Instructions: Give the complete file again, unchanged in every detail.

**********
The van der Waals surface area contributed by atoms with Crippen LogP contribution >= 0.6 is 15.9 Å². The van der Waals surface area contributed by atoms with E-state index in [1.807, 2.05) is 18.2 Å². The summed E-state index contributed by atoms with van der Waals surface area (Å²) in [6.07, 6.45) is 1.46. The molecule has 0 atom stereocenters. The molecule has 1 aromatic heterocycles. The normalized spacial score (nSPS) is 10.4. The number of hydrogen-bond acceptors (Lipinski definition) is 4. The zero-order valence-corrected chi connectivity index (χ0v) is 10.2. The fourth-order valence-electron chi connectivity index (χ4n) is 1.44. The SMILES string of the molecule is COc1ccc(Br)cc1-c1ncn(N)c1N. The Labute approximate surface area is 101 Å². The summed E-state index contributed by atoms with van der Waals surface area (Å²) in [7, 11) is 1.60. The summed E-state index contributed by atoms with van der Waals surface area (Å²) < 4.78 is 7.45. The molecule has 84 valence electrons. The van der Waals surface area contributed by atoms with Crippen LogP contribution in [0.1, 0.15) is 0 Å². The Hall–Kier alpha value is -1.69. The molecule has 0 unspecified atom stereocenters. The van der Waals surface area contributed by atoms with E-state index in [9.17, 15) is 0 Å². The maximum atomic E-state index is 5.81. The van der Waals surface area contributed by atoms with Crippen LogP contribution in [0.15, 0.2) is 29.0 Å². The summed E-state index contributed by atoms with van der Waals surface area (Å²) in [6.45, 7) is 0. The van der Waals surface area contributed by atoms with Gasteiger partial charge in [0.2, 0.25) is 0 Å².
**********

The van der Waals surface area contributed by atoms with Crippen LogP contribution >= 0.6 is 15.9 Å². The van der Waals surface area contributed by atoms with E-state index in [1.807, 2.05) is 18.2 Å². The summed E-state index contributed by atoms with van der Waals surface area (Å²) in [6.07, 6.45) is 1.46. The molecule has 0 atom stereocenters. The molecule has 1 aromatic heterocycles. The normalized spacial score (nSPS) is 10.4. The number of hydrogen-bond acceptors (Lipinski definition) is 4. The zero-order valence-corrected chi connectivity index (χ0v) is 10.2. The fourth-order valence-electron chi connectivity index (χ4n) is 1.44. The SMILES string of the molecule is COc1ccc(Br)cc1-c1ncn(N)c1N. The Labute approximate surface area is 101 Å². The summed E-state index contributed by atoms with van der Waals surface area (Å²) in [7, 11) is 1.60. The summed E-state index contributed by atoms with van der Waals surface area (Å²) < 4.78 is 7.45. The molecule has 84 valence electrons. The van der Waals surface area contributed by atoms with Crippen LogP contribution in [0.1, 0.15) is 0 Å². The Hall–Kier alpha value is -1.69. The molecule has 0 unspecified atom stereocenters. The van der Waals surface area contributed by atoms with E-state index in [9.17, 15) is 0 Å². The maximum atomic E-state index is 5.81. The van der Waals surface area contributed by atoms with Crippen LogP contribution in [0.15, 0.2) is 29.0 Å². The summed E-state index contributed by atoms with van der Waals surface area (Å²) in [6.45, 7) is 0. The van der Waals surface area contributed by atoms with Gasteiger partial charge in [0.2, 0.25) is 0 Å².